If they go--one or more--they will make journalistic history. Because we'll be sure of it. And Google will help. Beyond that, they'll be transmitting unfiltered human voice, which is as close to truth as we ever get.
And just to make the point that I've been trying, yammering, to make for the past few days: The linking of Google and Blogger had, for precisely the reason Adrian defines (in previous entry but one), the extraordinary effect of seeming a natural evolutionary step. An (inevitable?) articulation in the organism. As when something decided a neck would go well here, an esophagous there.
Dave Weighs In with a Thoughtful Essay on the Google Blogger Deal
"In other ways, the Blogger-Google deal may signal a change possibly as deep as the personal computer revolution, where huge glass palaces controlled by technologists were routed around, by software and hardware that did the same thing, for a fraction of the cost. "
As evident as this point is, it hadn't occurred to me, and I haven't seen it made until, via Jill Walker's rich blog, I saw this from Adrian Miles:
google is the first search engine that understood the web as a system of links and that these links, what expresses connection between parts, is the major semantic, structural, thematic, and commercial economy of the web. that is it is the first large search engine that treats the web as its native habitat, rather than bringing flatland values to the problem of data, indexing, and retrieval.
similarly blogs are the first native genre to have developed in the networked writing space that is the Web. so it makes sense that one sees the value of the other, but together . . . this is not just a question of commercial capital but also of the intellectual (cultural and networked) capital that comes with living the web in vitro. in 3 - 5 years publishing will have changed so dramatically as a result that what we today will appear odd. (vlog, 17/2)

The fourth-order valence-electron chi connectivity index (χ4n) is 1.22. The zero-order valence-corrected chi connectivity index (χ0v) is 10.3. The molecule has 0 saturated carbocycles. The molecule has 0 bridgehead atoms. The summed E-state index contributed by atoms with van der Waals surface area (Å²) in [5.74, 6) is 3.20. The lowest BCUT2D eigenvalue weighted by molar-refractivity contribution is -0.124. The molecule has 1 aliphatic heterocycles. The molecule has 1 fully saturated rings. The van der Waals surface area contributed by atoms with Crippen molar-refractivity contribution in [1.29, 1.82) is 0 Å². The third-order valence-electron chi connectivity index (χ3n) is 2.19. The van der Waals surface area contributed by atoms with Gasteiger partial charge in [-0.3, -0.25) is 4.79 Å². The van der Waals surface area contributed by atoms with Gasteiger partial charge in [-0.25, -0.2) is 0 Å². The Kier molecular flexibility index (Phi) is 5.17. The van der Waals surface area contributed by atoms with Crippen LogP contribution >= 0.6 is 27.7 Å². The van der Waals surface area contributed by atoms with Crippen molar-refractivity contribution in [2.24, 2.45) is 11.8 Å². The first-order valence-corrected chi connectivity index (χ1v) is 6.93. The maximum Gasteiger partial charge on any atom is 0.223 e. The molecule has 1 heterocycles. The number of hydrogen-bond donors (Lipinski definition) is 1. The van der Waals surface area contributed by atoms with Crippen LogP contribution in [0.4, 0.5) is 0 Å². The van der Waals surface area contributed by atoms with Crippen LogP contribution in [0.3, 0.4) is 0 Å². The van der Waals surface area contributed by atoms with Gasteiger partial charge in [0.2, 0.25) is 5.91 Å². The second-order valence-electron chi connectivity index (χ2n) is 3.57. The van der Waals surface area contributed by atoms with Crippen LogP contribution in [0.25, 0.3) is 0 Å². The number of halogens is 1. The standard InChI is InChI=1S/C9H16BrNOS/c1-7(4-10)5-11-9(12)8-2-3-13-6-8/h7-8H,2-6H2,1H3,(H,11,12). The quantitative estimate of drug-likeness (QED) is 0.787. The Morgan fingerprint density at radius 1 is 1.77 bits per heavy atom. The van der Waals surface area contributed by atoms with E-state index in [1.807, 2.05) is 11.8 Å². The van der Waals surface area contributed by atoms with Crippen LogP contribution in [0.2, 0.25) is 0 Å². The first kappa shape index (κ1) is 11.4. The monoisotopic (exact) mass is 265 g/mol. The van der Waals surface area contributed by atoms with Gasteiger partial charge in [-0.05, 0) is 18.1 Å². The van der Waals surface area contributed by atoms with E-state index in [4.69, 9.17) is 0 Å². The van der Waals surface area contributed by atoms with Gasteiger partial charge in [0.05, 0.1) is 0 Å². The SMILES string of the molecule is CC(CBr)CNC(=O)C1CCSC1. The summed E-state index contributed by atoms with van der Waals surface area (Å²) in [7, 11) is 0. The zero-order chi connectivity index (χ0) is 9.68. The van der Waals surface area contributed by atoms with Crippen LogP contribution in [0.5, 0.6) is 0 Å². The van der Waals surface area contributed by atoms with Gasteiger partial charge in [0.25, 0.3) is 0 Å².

There is a growing mountain of research. But there is increased evidence that we are being bogged down today as specialization extends. The investigator is staggered by the findings and conclusions of thousands of other workers -- conclusions which he cannot find time to grasp, much less to remember, as they appear.
... Our ineptitude in getting at the record is largely caused by the artificiality of systems of indexing. When data of any sort are placed in storage, they are filed alphabetically or numerically, and information is found (when it is) by tracing it down from subclass to subclass. It can be in only one place, unless duplicates are used; one has to have rules as to which path will locate it, and the rules are cumbersome. Having found one item, moreover, one has to emerge from the system and re- enter on a new path.
The human mind does not work that way. It operates by association. With one item in its grasp, it snaps instantly to the next that is suggested by the association of thoughts, in accordance with some intricate web of trails carried by the cells of the brain.
... Consider a future device for individual use, which is a sort of mechanized private file and library. It needs a name, and, to coin one at random, "memex" will do. A memex is a device in which an individual stores all his books, records, and communications, and which is mechanized so that it may be consulted with exceeding speed and flexibility. It is an enlarged intimate supplement to his memory.
... Wholly new forms of encyclopedias will appear, ready made with a mesh of associative trails running through them, ready to be dropped into the memex and there amplified.